Outside of the Japanese American community, several Los Angeles-based African American activists aided Japanese Americans in their fight against discrimination. Attorney Hugh Macbeth became one of the principal challenges of Executive Order 9066. As uncovered by historian Greg Robinson, Macbeth worked with political leader Norman Thomas to expose the injustice of the official actions and joined the legal team that brought the habeas corpus petitions of Ernest Kinzo Wakayama and Toki Wakayama in order to challenge the Army’s “military necessity” argument for forced removal.
Macbeth also collaborated with the JACL on several cases, and co-authored amicus curiae briefs for the JACL in the cases of Regan vs. King (1943) and Korematsu vs. U.S. (1944). After the war, Macbeth hired attorney Chiyoko Sakamoto, the first Nisei woman attorney, as an associate in his firm.
Macbeth’s great-granddaughter, Janine Macbeth, points out that Hugh Sr.’s legacy lives on, as the Bruce family of Manhattan Beach that Macbeth represented finally received the land they lost 100 years ago.
Like Macbeth, Los Angeles congressman and state official Mervyn Dymally, a West Indian-born American of African and East Indian ancestry, was a key supporter of Japanese Americans. Throughout his career, Dymally cited the incarceration of Japanese Americans as an example of government policy driven by racism.
In 1982, Dymally introduced a bill in the House of Representatives calling for reparations for Japanese Americans, based on legislation drafted by the National Coalition for Redress and Reparations (NCRR). He testified on several occasions in support of redress before House and Senate hearings and helped steer the Congressional Black Caucus towards supporting redress bills.
Dymally also worked with Japanese American congressmen Norman Mineta and Robert Matsui on protesting derogatory statements made by the Japanese government about African Americans, resulting in an official apology.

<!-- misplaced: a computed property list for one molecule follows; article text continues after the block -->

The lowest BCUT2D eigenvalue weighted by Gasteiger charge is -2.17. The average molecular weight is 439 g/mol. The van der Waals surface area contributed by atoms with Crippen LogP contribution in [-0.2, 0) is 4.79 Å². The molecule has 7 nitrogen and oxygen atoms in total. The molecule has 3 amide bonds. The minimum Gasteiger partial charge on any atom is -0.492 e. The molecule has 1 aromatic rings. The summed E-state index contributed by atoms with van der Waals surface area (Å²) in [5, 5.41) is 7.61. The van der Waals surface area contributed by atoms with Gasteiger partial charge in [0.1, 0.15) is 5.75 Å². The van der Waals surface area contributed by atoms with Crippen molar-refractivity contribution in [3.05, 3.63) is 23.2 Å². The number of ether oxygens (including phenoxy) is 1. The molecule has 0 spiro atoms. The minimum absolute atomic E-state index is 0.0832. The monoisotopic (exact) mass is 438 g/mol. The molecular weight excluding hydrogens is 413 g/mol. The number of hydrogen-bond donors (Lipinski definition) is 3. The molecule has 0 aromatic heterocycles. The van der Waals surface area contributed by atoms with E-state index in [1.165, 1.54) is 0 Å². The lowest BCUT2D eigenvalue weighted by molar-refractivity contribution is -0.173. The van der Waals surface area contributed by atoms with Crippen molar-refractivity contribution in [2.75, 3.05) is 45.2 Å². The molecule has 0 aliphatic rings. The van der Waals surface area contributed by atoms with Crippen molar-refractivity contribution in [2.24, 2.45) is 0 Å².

Today, several Asian American organizations in Los Angeles continue to build multigroup coalitions and support civil rights initiatives. NCRR, founded in 1980, became a leading voice for redress within Los Angeles’ ethnic Japanese community. In the face of the waves of anti-Muslim sentiment that swept the U.S. after 9/11, NCRR reached out to Muslim American communities in solidarity. More recently, NCRR championed the defense of Sansei Iraq War dissenter Ehren Watada.
Now known as Nikkei for Civil Rights and Redress, the group, led by co-chairs Kathy Masaoka, Kay Ochi, and Richard Katsuda, remains active in connecting the memory of the wartime incarceration with other causes, such as reparations for African Americans.
The Manzanar Committee, founded in 1969 and headed by legendary activist Sue Kunitomi Embrey, organized annual pilgrimages and Days of Remembrance to draw attention to the wartime events, and led to the site’s creation as a National Historic Site. Among their leaders were Warren Furutani, a future California assemblyman, and Tak Yamamoto, a pioneering LGBT rights activist and the first openly gay president of a JACL chapter.
Now led by Sue Kunitomi Embrey’s son Bruce Embrey, the committee remains active in preserving the tradition of the Manzanar Pilgrimage and supports the teaching of the history of wartime incarceration.
Other groups, such as J-Town Action and Solidarity, are active in building coalitions that support the unhoused of Los Angeles, protesting aggressive sweeps conducted by the Los Angeles Police Department, and calling attention to the harmful consequences of gentrification.
Lastly, the national group Tsuru for Solidarity continues to use the memory of the wartime incarceration of Japanese Americans to challenge the buildup of ICE detention centers across the U.S. When Tsuru activists conducted a protest at Fort Sill of the segregation and imprisonment of migrant children, local leader Duncan Ryuken Williams led a Buddhist ceremony to mark the debut of a protest rally.
Images of Sei Fujii have been provided by the Little Tokyo Historical Society. Since 2009, the Little Tokyo Historical Society has spearheaded ongoing research that breathed life into Sei Fujii’s forgotten journey through forums, an award-winning short film and biography, historic designations, and more.
This project was supported in whole or in part by funding provided by the State of California, administered by the California State Library